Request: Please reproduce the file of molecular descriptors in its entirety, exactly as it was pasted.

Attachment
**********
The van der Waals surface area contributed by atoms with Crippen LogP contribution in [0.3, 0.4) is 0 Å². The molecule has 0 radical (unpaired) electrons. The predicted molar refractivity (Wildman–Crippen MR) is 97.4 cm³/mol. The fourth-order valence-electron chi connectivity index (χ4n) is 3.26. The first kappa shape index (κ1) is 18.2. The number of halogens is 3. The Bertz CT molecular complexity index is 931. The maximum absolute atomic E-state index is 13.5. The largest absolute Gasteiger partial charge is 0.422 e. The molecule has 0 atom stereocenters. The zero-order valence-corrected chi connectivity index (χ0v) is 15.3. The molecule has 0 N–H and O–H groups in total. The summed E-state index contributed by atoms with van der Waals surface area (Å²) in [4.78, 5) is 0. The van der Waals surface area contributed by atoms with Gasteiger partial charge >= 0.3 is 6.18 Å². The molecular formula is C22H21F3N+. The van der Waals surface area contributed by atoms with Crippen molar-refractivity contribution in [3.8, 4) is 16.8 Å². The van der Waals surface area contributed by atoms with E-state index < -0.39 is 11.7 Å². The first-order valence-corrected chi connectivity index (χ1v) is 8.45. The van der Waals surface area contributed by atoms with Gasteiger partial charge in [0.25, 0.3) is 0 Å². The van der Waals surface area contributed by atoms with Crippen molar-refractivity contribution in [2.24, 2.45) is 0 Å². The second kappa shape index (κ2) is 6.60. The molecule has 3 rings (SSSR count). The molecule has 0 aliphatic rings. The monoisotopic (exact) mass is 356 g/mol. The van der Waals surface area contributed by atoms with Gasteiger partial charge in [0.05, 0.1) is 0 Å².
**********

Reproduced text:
The van der Waals surface area contributed by atoms with Crippen LogP contribution in [0.3, 0.4) is 0 Å². The molecule has 0 radical (unpaired) electrons. The predicted molar refractivity (Wildman–Crippen MR) is 97.4 cm³/mol. The fourth-order valence-electron chi connectivity index (χ4n) is 3.26. The first kappa shape index (κ1) is 18.2. The number of halogens is 3. The Bertz CT molecular complexity index is 931. The maximum absolute atomic E-state index is 13.5. The largest absolute Gasteiger partial charge is 0.422 e. The molecule has 0 atom stereocenters. The zero-order valence-corrected chi connectivity index (χ0v) is 15.3. The molecule has 0 N–H and O–H groups in total. The summed E-state index contributed by atoms with van der Waals surface area (Å²) in [4.78, 5) is 0. The van der Waals surface area contributed by atoms with Gasteiger partial charge >= 0.3 is 6.18 Å². The molecular formula is C22H21F3N+. The van der Waals surface area contributed by atoms with Crippen molar-refractivity contribution in [3.8, 4) is 16.8 Å². The van der Waals surface area contributed by atoms with E-state index < -0.39 is 11.7 Å². The first-order valence-corrected chi connectivity index (χ1v) is 8.45. The van der Waals surface area contributed by atoms with Gasteiger partial charge in [0.25, 0.3) is 0 Å². The van der Waals surface area contributed by atoms with Crippen molar-refractivity contribution in [2.24, 2.45) is 0 Å². The second kappa shape index (κ2) is 6.60. The molecule has 3 rings (SSSR count). The molecule has 0 aliphatic rings. The monoisotopic (exact) mass is 356 g/mol. The van der Waals surface area contributed by atoms with Gasteiger partial charge in [0.05, 0.1) is 0 Å².